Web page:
No civilian death is justified. However, laws rightly differentiate types of killing, from accidental death, manslaughter, murder, to war crimes and terrorism. We must maintain level heads and some nuance if we are to approach this poisonous debate at all.

Nawaz, too, is seeking the right balance, the mot juste to explain what is indeed a subtle question.

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Henry Siegman, an Orthodox rabbi — one time head of the Synagogue Council of America, executive director of the American Jewish Congress and senior fellow at the Council on Foreign Relations — now serves as president of the U.S./Middle East Project. Interviewed on Democracy Now, under the header, Leading Voice of U.S. Jewry, on Gaza: “A Slaughter of Innocents”, had this to say:

It [Israel] has what seems on the surface a justifiable objective of ending these attacks, the rockets that come from Gaza and are aimed — it’s hard to say they’re aimed at civilians, because they never seem to land anywhere that causes serious damage, but they could and would have, if not for luck. So, on the face of it, Israel has a right to do what it’s doing now, and, of course, it’s been affirmed by even president of the United States, repeatedly, that no country would agree to live with that kind of a threat repeatedly hanging over it.

But what he doesn’t add, and what perverts this principle, undermines the principle, is that no country and no people would live the way Gazans have been made to live.

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Again, the delicate balance is sought — and it interesting to see these two comments together, Nawaz the ex-Muslim terrorist sympathetic to the Israelis vs Hamas, Siegman the rabbi sympathizing with the inhabitants of Gaza…

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The Daily Illustrated Dante, or is that Milton?

Thursday, July 31st, 2014

[ by Charles Cameron -- the maw of Wrath open over Gaza ]
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Via Remy Brulin, Research fellow at NYU, Shapiro fellow at GWU, this image of hell in action:

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This goes nicely with Milton, I think, describing hell in Paradise Lost, Bk 2, 170-190:

What if the breath that kindl’d those grim fires
Awak’d should blow them into sevenfold rage
And plunge us in the flames? or from above
Should intermitted vengeance arm again
His red right hand to plague us? what if all
Her stores were open’d, and this Firmament
Of Hell should spout her Cataracts of Fire,
Impendent horrors, threatning hideous fall
One day upon our heads; while we perhaps
Designing or exhorting glorious warr,
Caught in a fierie Tempest shall be hurl’d
Each on his rock transfixt, the sport and prey
Of racking whirlwinds, or for ever sunk
Under yon boyling Ocean, wrapt in Chains;
There to converse with everlasting groans,
Unrespited, unpitied, unrepreevd,
Ages of hopeless end; this would be worse.
Warr therefore, open or conceal’d, alike
My voice disswades; for what can force or guile
With him, or who deceive his mind, whose eye
Views all things at one view?

Hell, like Satan, is not without its beauty.

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Gaza now stretches all the way to God

Thursday, July 31st, 2014

[ by Charles Cameron -- more on the hopelessly interdisciplinary nature of reality, all the way to Amichai, to God, no God ]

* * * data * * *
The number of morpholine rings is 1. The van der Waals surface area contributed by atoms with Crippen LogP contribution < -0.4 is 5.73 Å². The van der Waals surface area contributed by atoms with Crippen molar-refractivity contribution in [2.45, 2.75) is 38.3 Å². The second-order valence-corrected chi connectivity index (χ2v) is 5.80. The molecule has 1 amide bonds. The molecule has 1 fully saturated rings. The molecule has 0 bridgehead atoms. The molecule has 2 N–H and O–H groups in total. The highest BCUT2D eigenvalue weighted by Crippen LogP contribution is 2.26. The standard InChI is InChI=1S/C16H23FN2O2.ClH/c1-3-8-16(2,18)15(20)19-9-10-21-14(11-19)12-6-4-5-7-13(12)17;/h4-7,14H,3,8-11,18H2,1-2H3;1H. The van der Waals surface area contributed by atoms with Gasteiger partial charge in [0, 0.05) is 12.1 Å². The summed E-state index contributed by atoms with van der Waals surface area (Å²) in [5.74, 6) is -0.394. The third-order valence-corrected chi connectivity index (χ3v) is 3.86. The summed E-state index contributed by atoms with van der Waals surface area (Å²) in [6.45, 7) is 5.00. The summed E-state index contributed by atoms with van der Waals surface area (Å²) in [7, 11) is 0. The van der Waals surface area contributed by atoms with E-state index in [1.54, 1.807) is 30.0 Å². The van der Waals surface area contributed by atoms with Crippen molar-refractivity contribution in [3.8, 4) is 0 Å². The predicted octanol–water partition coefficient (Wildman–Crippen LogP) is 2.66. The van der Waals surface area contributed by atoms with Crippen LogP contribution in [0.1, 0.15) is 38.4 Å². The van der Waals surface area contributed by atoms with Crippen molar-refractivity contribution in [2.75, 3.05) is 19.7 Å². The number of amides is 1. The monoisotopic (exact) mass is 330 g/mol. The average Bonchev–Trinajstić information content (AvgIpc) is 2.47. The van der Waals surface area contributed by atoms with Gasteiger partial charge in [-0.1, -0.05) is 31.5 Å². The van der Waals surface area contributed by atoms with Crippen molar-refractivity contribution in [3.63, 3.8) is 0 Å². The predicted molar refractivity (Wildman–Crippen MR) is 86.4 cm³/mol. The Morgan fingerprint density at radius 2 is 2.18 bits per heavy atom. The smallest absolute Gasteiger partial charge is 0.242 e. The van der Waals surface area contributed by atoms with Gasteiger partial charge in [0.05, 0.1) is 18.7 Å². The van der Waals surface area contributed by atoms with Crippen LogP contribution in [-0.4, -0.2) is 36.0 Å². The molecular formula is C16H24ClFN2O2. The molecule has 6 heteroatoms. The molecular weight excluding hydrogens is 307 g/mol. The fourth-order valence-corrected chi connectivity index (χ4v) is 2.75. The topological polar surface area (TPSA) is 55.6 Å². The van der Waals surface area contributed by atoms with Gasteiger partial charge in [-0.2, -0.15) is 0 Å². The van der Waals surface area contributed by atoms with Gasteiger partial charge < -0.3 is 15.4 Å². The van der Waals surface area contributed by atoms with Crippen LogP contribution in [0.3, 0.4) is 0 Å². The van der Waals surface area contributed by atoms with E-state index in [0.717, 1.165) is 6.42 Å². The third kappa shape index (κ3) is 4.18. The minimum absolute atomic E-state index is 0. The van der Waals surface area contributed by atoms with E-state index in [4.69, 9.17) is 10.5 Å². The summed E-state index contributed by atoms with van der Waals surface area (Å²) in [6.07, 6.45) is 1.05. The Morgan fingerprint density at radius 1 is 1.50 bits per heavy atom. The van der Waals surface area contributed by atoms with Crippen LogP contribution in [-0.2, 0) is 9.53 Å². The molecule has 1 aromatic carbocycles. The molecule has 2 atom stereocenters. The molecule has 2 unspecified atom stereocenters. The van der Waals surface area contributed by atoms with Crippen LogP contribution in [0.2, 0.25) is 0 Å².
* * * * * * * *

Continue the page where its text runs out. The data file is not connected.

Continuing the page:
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In this post, I’ll offer another “entry” into the complexities of the situation in Gaza, drawing largely and gratefully on a post by Derek Gregory — presently the Peter Wall Distinguished Professor at the University of British Columbia — at Geographical Imaginations two days ago under the title Darkness Descending:

First, Dr Gregory quotes Samuel Weber‘s book, Targets of Opportunity: On the Militarization of Thinking:

Every target is inscribed in a network or chain of events that inevitably exceeds the opportunity that can be seized or the horizon that can be seen.

Gregory then comments:

The complex geometries of these networks then displace the pinpoint co-ordinates of ‘precision’ weapons and ‘smart bombs’ so that their effects surge far beyond any immediate or localised destruction. Their impacts ripple outwards through the network, extending the envelope of destruction in space and time, and yet the syntax of targeting – with its implication of isolating an objective – distracts attention from the cascade of destruction deliberately set in train.

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I’m not sure who Gregory is quoting here, but the “network” gets personal, while tending to remain impersonal to the targeters:

.. by fastening on a single killing – through a ‘surgical strike’ – all the other people affected by it are removed from view. Any death causes ripple effects far beyond the immediate victim, but to those that plan and execute a targeted killing the only effects that concern them are the degradation of the terrorist or insurgent network in which the target is supposed to be implicated. Yet these strikes also, again incidentally but not accidentally, cause immense damage to the social fabric of which s/he was a part – the extended family, the local community and beyond – and the sense of loss continues to haunt countless (and uncounted) others.

In fact, the only thing I can think of that’s arguably both universal and more richly personal than individual persons is poetry — so I’ll let the Israeli poet, Yehuda Amichai, have the last word, as Gregory does:

The Diameter of the Bomb
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The diameter of the bomb was thirty centimeters
and the diameter of its effective range about seven meters,
with four dead and eleven wounded.
And around these, in a larger circle
of pain and time, two hospitals are scattered
and one graveyard. But the young woman
who was buried in the city she came from,
at a distance of more than a hundred kilometers,
enlarges the circle considerably,
and the solitary man mourning her death
at the distant shores of a country far across the sea
includes the entire world in the circle.
And I won’t even mention the crying of orphans
that reaches up to the throne of God and
beyond, making a circle with no end and no God.

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Ripple image from Ripple Effect Kindness, a blog that hopes to see ripples of peace